07 07 2014 - CEDAW 58th session

This week the UN Committee on the Elimination of Discrimination against Women (CEDAW) runs it’s 58th session where the report of the Republic of Lithuania is addressed. Thanks to the support from EEA Grants (NGO Programme in Lithuania) two representatives of the Center for Equality Advancement – Director Virginija Aleksejūnė and Legal Expert Laima Vaigė – are also taking part in the session.

Lithuania has put efforts to implement the Concluding observations of the CEDAW Committee adopted in 2008. However, some concerns remain. In particular, we would like to highlight de-gendering policies, temporary special measures, violence against women, reproductive health issues, and awareness of the CEDAW.

De-gendering policies

We consider it a dangerous trend that gender equality is seen as an issue from the past rather than pressing actuality. While the society grows more gendered, the laws and programs are developing to the opposite direction, and the gender dimension is often lost.

For instance, the newly adopted National program on Domestic violence (28 May 2014) does not mention gender-based violence, does not foresee the need to address patriarchal stereotypes prevalent in the country, which often are the cause of such violence. Women rights organisations fear that the draft Action plan under this Program undermines the role of the NGOs. Moreover, in 2014 the Ministry of Social Security and Labour initiated discussions on termination of the National Program of Equal Opportunities for Women and Men, notwithstanding the evidence-based research about the absence of systematic gender mainstreaming strategy in state institutions.

Thus, we would like to ask what steps are foreseen to ensure gender equality in Lithuania, at the regulatory, institutional and policy levels, and whether it will be reflected in the budget.

Temporary special measures

Up till now Lithuania has ignored the recommendation of CEDAW Committee to adopt laws on temporary special measures or quotas to ensure gender balance in political and public life. Despite recommendation for simplification, the procedure of adopting temporary special measures remains complicated – each measure has to be entrenched by special law. Thus, we suggest asking about the intentions to adopt temporary special measures in Lithuania, and/or simplifying the procedure of their adoption.

Violence against women

By adopting the Law on Protection against Domestic Violence, Lithuania brought major positive changes in the area of combating gender-based violence. However, the first years of its implementation revealed a number of issues related to both legal loopholes in the Law and weaknesses in the application of the Law. The main concerns include: gender-blindness of the law and subsequent regulations (no recognition of gender dimension); absence of the effective monitoring mechanisms of protection orders; insufficient financial support for victim help centers and NGOs; lack of commitment for prevention of domestic violence; excessive application of reconciliation procedures; inadequate attention to police and judicial trainings, and lack of involvement of the health care sector.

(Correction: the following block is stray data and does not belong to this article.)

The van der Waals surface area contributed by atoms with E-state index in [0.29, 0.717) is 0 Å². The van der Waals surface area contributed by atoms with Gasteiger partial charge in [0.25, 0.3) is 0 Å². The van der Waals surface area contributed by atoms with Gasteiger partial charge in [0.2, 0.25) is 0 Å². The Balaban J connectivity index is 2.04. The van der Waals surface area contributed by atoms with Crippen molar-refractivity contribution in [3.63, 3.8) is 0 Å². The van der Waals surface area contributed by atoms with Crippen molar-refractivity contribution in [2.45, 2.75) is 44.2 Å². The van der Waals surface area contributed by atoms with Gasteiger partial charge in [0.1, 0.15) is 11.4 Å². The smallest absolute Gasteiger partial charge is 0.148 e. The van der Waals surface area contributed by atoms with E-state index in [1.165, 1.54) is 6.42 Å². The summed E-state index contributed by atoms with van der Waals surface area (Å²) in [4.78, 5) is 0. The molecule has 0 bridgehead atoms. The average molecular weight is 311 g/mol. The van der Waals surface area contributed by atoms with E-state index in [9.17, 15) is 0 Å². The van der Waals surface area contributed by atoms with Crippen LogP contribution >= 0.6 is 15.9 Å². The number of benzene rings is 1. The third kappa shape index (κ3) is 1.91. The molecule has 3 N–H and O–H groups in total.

Sexual violence against women remains an alarming issue which Lithuania has failed to address duly. The European Women’s Lobby’s in 2013 identified Lithuania as one of six European countries with legislation far below the minimum standards as set forth in the Council of Europe Convention on combating and preventing violence against women and domestic violence. No strong condemnation of marital rape, lack of its explicit criminalization, and lack of statistical data were seen as the main issues of concern.

Thus, we suggest to ask whether the state intends to introduce the concept of gender-based violence in the national legislation or subsequent regulations, and what are the steps foreseen for improving the protection of gender-based violence victims, including those who suffered sexual violence.

Reproductive health concerns

The state continues to consider legislative initiatives restricting access to safe and legal abortions. In 2013 a new draft law on restricting abortions has been debated in the Parliament. Furthermore, no reproductive health legislation has been adopted to this date, although many drafts have been considered.

The access to modern contraception in Lithuania is one of the lowest in Europe. Meanwhile, the guidelines for sexual education at schools grounds sexuality on chastity (purity), focuses on dangers of contraception, argues against abortions, and claims that homosexuality can be cured. Sexual education is largely limited to promotion of abstinence, which is left for the girls to ensure before marriage.

Various studies show the continuing presence of rooted stereotypes and discrimination associated with gender in secondary schools and high-schools.

Thus we suggest asking whether the state intends to adopt a law on reproductive health issues and what steps are intended for improving the access to contraception and non-bias sexual education.

Awareness of the CEDAW

Finally, we would like to raise the issue of public awareness of the CEDAW as one of the fundamental human rights instruments, and of the Committee’s General recommendations and concluding observations. Unfortunately, it remains very low, there has been no national case-law referring to the Convention or the Committee’s General recommendations so far.

We suggest inquiring on the possible reasons for the lack of awareness of the CEDAW.


Our complete shadow report and some useful links can be found below.